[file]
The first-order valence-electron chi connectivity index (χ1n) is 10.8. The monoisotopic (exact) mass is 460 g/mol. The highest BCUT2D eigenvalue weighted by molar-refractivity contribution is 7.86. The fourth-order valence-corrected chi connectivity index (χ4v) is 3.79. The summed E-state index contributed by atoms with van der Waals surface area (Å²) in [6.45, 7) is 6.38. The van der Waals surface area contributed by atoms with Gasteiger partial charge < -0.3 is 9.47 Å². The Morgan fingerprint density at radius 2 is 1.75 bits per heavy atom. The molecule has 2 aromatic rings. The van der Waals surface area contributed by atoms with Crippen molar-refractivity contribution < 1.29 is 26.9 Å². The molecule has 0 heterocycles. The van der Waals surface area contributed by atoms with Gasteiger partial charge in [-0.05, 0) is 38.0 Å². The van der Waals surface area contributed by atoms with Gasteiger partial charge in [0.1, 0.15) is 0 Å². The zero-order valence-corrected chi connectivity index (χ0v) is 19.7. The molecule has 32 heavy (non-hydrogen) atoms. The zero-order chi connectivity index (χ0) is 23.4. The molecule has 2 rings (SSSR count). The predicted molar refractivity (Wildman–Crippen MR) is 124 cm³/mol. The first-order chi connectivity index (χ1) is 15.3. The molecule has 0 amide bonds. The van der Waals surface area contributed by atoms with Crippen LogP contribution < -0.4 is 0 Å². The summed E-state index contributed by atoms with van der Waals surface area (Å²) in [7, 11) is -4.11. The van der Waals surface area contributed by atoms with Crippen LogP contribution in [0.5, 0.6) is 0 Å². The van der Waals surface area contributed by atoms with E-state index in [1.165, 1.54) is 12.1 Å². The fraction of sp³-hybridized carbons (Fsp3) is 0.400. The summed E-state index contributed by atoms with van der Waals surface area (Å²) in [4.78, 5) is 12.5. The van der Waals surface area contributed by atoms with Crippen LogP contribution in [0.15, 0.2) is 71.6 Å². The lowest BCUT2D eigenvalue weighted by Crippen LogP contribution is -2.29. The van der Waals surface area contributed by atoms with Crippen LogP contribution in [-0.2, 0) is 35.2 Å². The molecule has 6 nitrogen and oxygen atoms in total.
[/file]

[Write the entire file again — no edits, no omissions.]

The first-order valence-electron chi connectivity index (χ1n) is 10.8. The monoisotopic (exact) mass is 460 g/mol. The highest BCUT2D eigenvalue weighted by molar-refractivity contribution is 7.86. The fourth-order valence-corrected chi connectivity index (χ4v) is 3.79. The summed E-state index contributed by atoms with van der Waals surface area (Å²) in [6.45, 7) is 6.38. The van der Waals surface area contributed by atoms with Gasteiger partial charge < -0.3 is 9.47 Å². The Morgan fingerprint density at radius 2 is 1.75 bits per heavy atom. The molecule has 2 aromatic rings. The van der Waals surface area contributed by atoms with Crippen molar-refractivity contribution < 1.29 is 26.9 Å². The molecule has 0 heterocycles. The van der Waals surface area contributed by atoms with Gasteiger partial charge in [-0.05, 0) is 38.0 Å². The van der Waals surface area contributed by atoms with Gasteiger partial charge in [0.1, 0.15) is 0 Å². The zero-order valence-corrected chi connectivity index (χ0v) is 19.7. The molecule has 32 heavy (non-hydrogen) atoms. The zero-order chi connectivity index (χ0) is 23.4. The molecule has 2 rings (SSSR count). The predicted molar refractivity (Wildman–Crippen MR) is 124 cm³/mol. The first-order chi connectivity index (χ1) is 15.3. The molecule has 0 amide bonds. The van der Waals surface area contributed by atoms with Crippen LogP contribution < -0.4 is 0 Å². The summed E-state index contributed by atoms with van der Waals surface area (Å²) in [7, 11) is -4.11. The van der Waals surface area contributed by atoms with Crippen LogP contribution in [0.5, 0.6) is 0 Å². The van der Waals surface area contributed by atoms with E-state index in [1.165, 1.54) is 12.1 Å². The fraction of sp³-hybridized carbons (Fsp3) is 0.400. The summed E-state index contributed by atoms with van der Waals surface area (Å²) in [4.78, 5) is 12.5. The van der Waals surface area contributed by atoms with Crippen LogP contribution in [0.15, 0.2) is 71.6 Å². The lowest BCUT2D eigenvalue weighted by Crippen LogP contribution is -2.29. The van der Waals surface area contributed by atoms with Crippen LogP contribution in [-0.2, 0) is 35.2 Å². The molecule has 6 nitrogen and oxygen atoms in total.